Amsterdam in the Fall
How Many Friends Do YOU Have?
One Truth For All
Before reading this post, go stand in the shower with the cold water on for a minute or two. Don't take your clothes off. Now settle down and try to get comfortable. That is what Amsterdam has been like for the last couple of days.
Autumn is not a great season for visiting countries along the North Sea, at least not if one likes warmth. In general I do fine with cold weather, but it's also been raining and I have been soaking wet, which makes for misery.
In the last day the feeling of the city has shifted: we changed to Winter Time, and a lot of tourists cleared out on Sunday afternoon. The leaves have not really started to turn yet, though.
But let's go back a bit. On Friday we met friends at the Bokbierfest, then took a ferry across the water to another bar for a couple more drinks. On the way back, we saw this: one of those tiny little delivery trucks drove right onto a pedestrian/bicycle ferry.
In order to be able to go on the ferry, a truck must be able to get from one side of the ferry to the next (it doesn't turn around while crossing, so you enter on one end and exit on the other). That corridor back there with the motorcycle is wide enough for a tiny little truck, but not much else.
(Apologies for the fuzziness; it was very dark and we were on a boat, after all.)
Little cars being sort of an obsession for Noel, our Saturday morning excursion to the Oude Zoud, a shopping district in the South, had this as its highlight. Later research tells us this car is so small you don't need a driver's license to drive it in the Netherlands.
Once the touristy things were done, we went back to the festival. It's a simple concept: 7 Euros gets you a 0.2L glass, and 2 Euros gets you a token. You buy a glass and a bunch of tokens and go around tasting various beers, one token apiece. If you are strategic, you can use a group of friends to taste a lot of beers for a little money. If you are me, you just try a few and drink the entire glass.
The festival was held at the Beurs van Berlage, which you may be able to guess from its name is the old stock exchange (beurs = bourse). It's a nice building, somewhere in between Arts and Crafts and Art Deco. An architecture book in the cottage we're staying at claims it as Art Nouveau, but it is definitely not that.
Earlier on in the day, the main hall is nicely clear and you can get to various beers quite easily. Later it fills up with more casual drinkers and becomes intolerable, so we mostly limited our visits to the earlier hours.
Off to the side there is a smaller space that used to be used as a non-smoking room before Amsterdam went non-smoking indoors. There's seating there, and because there are not so many dispensers it tends to be less crowded. We colonized a set of benches as a group. Here you can see the decorative motifs: the frieze is mosaic, while the pattern in the brick is done with coloured bricks.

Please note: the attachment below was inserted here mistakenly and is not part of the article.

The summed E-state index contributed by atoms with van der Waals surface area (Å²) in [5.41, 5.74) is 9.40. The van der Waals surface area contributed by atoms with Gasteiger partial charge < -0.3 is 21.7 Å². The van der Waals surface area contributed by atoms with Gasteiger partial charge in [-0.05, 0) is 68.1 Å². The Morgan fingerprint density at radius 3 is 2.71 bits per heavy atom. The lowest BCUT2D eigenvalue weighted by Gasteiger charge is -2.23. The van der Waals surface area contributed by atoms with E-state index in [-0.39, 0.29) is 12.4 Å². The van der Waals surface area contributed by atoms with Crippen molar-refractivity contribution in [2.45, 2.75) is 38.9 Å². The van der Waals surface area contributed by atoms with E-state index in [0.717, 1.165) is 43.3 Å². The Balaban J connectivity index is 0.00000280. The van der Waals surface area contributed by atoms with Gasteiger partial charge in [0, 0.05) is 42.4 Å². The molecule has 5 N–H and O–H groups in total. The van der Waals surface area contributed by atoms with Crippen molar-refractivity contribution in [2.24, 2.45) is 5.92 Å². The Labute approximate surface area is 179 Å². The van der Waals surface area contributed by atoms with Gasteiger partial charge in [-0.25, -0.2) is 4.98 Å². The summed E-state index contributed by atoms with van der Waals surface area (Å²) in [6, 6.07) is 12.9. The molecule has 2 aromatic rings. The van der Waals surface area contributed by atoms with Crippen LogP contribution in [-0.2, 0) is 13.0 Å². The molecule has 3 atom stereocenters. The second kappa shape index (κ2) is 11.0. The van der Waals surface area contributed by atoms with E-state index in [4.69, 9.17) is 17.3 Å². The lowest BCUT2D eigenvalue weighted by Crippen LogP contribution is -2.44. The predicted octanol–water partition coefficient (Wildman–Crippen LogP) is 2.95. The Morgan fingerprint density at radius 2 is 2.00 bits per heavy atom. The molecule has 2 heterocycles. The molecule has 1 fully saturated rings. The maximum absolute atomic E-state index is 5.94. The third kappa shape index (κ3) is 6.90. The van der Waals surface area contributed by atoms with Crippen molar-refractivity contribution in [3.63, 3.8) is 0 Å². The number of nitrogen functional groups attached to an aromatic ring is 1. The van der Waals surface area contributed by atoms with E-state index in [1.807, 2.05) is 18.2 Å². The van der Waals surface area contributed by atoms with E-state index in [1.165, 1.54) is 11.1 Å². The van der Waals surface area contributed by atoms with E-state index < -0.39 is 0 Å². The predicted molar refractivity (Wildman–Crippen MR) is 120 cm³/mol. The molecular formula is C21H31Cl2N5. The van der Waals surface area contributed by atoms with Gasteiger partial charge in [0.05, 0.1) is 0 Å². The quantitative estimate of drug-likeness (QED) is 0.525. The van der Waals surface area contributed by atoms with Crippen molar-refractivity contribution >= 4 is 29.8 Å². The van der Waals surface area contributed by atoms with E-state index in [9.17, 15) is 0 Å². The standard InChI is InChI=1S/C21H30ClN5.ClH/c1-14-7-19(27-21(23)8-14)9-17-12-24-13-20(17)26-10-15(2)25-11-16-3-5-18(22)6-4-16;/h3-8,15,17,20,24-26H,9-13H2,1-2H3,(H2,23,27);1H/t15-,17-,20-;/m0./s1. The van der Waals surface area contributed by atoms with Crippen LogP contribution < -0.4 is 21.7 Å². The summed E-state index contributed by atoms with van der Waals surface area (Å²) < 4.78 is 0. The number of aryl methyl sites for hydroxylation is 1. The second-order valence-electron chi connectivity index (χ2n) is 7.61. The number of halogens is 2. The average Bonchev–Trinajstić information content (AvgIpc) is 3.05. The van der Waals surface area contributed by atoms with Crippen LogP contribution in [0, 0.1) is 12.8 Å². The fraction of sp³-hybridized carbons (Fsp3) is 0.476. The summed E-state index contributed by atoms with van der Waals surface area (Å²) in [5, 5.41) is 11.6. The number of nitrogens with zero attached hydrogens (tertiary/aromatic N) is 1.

Sunday was largely spent walking around getting really damp, although in the evening the rain finally stopped. As we were walking from dinner (at a reasonably authentic Mexican restaurant) to a pub, we passed this sandwich shop. The sign does not immediately bring to mind bread for me.
We ended up last night at the Arendsnest bar (Heron's Nest), where they had a very impressive collection of beers on tap. It was full of people known to our friends from previous festivals, which is generally a good sign about the selection.
I should say now that I'm not much of a beer drinker. I like it, but I doubt I would have gone way out of my way to go to the festival if it were not that friends were going to be there.
Some other odds and ends from the past few days:
This is what the curbs look like out of the ground. They're not very deep compared to the curbs often used in other places, because too much weight concentrated at one place in this kind of soil would mean sunken curbs everywhere. That's also why they're as wide as they are. In soft delta sand you need to spread the weight over a wider area.
And yesterday we came across this bollard dug up and thrown to the side. I don't know what happened there, but you can see that they are not set too far into the ground. Which might explain why so many of them have such significant leans; a tap from a car bumper and a shallow bollard will tip over. I suppose that's better than destroying the car, but it seems kind of ineffective given the kinds of speeds cars can get to on these tiny streets.
And in the odd storefronts category, we have the toothbrush shop, complete with motorized ferris wheel with little toothbrushes sitting in it.
And an eyeglasses museum (and apparently store, as there were prices on most items in the window).
It's a funny little city, Amsterdam.
Posted by ayse on 10/27/08 at 2:54 AM